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23 February 2009
by MS Kamath
Mumbai, India

Cops will be penalised if they take action against doctors without medical opinion
Medical negligence cases need expert opinion: SC Medical negligence cases need expert opinion: SC
In a blow to the consumer movement, the Supreme Court has held that medical negligence cases in all courts may proceed only when the same are scrutinised and approved as 'Genuine' by a doctor. The court laid down further guidelines which mandated that a criminal case in which the police took action against a doctor without medical opinion would lead to penal action against the cops.

However, medical practitioners are a closely bound group who often criticise colleagues on treatment modalities and accuse fellow doctors of negligence to patients, but rarely step forward to testify against them in medical trials. There are many who believe that if they were to speak against a fellow colleague, they in turn would be vulnerable to similar action by other colleagues who would ostracise them and wait for an opportunity to get back at this 'back stabbing'.

The consequence of this has been that victims of medical negligence have to run from pillar to post to prove their case. Even in cases of gross negligence where a surgical mop is left in the abdominal cavity, it is impossible to find a doctor who will testify this as 'negligence'.

On the contrary, there are several doctors, who would be more than wiling to rush to the aid of a colleague in distress and say that the doctor who has done some alleged act of negligence acted with due care and conscience and the consequences were unintentional and 'cannot be termed negligence'. People who work in the field of medical law will henceforth have a tough time to prove their cases. Most cases would formerly be proved by the aid of textbook references or by appealing to common sense, (as in the case of a foreign body left behind in a cavity). It appears this rational approach will now come to an end if consumer courts strictly enforce the Supreme Court's ruling.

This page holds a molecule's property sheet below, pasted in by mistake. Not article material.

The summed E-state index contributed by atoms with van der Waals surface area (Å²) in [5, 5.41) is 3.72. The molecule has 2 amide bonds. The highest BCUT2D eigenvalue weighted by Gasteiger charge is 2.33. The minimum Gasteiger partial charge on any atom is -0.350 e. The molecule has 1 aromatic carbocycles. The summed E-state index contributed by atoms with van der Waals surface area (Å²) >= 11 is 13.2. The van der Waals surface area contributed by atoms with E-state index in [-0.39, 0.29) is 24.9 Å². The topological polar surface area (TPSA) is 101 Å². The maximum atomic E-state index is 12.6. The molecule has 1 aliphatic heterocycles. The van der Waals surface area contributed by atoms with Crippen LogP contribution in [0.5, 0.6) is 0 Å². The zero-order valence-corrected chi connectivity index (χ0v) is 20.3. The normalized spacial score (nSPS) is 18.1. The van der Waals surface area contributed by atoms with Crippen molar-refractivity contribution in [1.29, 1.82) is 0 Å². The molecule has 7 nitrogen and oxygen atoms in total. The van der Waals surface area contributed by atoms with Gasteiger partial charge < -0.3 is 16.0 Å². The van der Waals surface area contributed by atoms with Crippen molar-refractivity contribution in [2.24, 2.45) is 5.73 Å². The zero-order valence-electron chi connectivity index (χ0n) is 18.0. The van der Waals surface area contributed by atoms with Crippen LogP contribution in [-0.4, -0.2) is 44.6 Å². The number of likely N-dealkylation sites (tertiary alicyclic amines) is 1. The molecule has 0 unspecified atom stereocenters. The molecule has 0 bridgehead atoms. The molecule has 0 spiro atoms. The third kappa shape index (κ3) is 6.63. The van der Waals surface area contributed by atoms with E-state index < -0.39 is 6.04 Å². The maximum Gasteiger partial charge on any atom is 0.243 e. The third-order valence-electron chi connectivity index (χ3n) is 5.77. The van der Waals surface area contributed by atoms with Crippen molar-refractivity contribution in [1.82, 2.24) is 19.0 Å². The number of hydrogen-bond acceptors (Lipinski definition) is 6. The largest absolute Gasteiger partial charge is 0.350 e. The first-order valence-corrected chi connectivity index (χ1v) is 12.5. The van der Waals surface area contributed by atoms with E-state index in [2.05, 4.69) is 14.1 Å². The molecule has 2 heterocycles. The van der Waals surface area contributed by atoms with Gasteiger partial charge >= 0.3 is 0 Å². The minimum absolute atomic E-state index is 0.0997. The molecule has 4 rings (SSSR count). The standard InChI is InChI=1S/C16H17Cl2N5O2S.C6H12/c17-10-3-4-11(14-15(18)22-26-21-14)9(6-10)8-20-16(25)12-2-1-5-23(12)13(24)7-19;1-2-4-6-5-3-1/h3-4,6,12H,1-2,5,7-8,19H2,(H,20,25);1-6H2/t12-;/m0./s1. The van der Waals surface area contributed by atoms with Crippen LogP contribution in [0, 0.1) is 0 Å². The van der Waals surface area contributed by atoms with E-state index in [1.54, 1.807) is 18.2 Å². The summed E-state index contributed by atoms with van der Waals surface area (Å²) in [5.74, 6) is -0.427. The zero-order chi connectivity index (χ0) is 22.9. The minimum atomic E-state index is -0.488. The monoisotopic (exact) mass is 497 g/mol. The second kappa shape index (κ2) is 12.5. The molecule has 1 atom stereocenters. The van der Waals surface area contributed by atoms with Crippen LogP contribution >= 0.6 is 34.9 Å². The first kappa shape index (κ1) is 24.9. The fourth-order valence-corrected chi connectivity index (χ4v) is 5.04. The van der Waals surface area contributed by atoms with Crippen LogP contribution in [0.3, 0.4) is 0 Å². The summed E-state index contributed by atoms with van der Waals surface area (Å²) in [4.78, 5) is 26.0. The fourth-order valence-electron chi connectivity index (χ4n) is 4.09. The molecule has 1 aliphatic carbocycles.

The other worrying aspect of the judgment is the fact that consumers with complaints of medical negligence will now have to satisfy two sets of bodies: the medical expert panel and the judges. Unfortunately, medical councils, which were supposed to be watchdogs, have lost public confidence as many see them as unions of doctors.

While doctors may rejoice at the new ruling, the joy may be short-lived. Public anger has strange ways of exploding and the medical profession itself is well aware that violence against doctors, hospitals and nursing homes has been rising alarmingly. The new judgment may give a fillip to such vigilantism.

The poor consumer, who has a grievance against medical practitioners, will have to approach other medical professionals and beg for some mercy and justice from the same set of people who have wronged him.

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